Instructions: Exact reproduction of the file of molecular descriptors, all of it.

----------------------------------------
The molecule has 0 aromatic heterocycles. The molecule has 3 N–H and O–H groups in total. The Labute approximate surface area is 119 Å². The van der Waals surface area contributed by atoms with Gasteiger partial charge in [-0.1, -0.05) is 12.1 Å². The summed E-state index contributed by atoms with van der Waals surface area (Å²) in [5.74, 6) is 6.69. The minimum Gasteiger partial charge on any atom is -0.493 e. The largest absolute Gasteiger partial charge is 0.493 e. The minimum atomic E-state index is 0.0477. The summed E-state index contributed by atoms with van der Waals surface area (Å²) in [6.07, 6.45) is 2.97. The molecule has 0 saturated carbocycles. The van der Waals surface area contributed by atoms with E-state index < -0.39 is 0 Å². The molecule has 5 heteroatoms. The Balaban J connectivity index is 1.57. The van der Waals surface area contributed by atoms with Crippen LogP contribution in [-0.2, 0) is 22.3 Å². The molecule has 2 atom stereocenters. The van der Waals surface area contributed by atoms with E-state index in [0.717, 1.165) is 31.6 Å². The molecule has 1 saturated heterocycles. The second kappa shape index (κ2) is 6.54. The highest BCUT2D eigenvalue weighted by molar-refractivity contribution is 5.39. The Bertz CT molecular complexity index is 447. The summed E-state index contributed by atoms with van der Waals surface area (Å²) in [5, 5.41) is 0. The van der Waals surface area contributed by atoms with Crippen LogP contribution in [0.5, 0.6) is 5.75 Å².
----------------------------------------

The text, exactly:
The molecule has 0 aromatic heterocycles. The molecule has 3 N–H and O–H groups in total. The Labute approximate surface area is 119 Å². The van der Waals surface area contributed by atoms with Gasteiger partial charge in [-0.1, -0.05) is 12.1 Å². The summed E-state index contributed by atoms with van der Waals surface area (Å²) in [5.74, 6) is 6.69. The minimum Gasteiger partial charge on any atom is -0.493 e. The largest absolute Gasteiger partial charge is 0.493 e. The minimum atomic E-state index is 0.0477. The summed E-state index contributed by atoms with van der Waals surface area (Å²) in [6.07, 6.45) is 2.97. The molecule has 0 saturated carbocycles. The van der Waals surface area contributed by atoms with E-state index < -0.39 is 0 Å². The molecule has 5 heteroatoms. The Balaban J connectivity index is 1.57. The van der Waals surface area contributed by atoms with Crippen LogP contribution in [-0.2, 0) is 22.3 Å². The molecule has 2 atom stereocenters. The van der Waals surface area contributed by atoms with E-state index in [0.717, 1.165) is 31.6 Å². The molecule has 1 saturated heterocycles. The second kappa shape index (κ2) is 6.54. The highest BCUT2D eigenvalue weighted by molar-refractivity contribution is 5.39. The Bertz CT molecular complexity index is 447. The summed E-state index contributed by atoms with van der Waals surface area (Å²) in [5, 5.41) is 0. The van der Waals surface area contributed by atoms with Crippen LogP contribution in [0.5, 0.6) is 5.75 Å².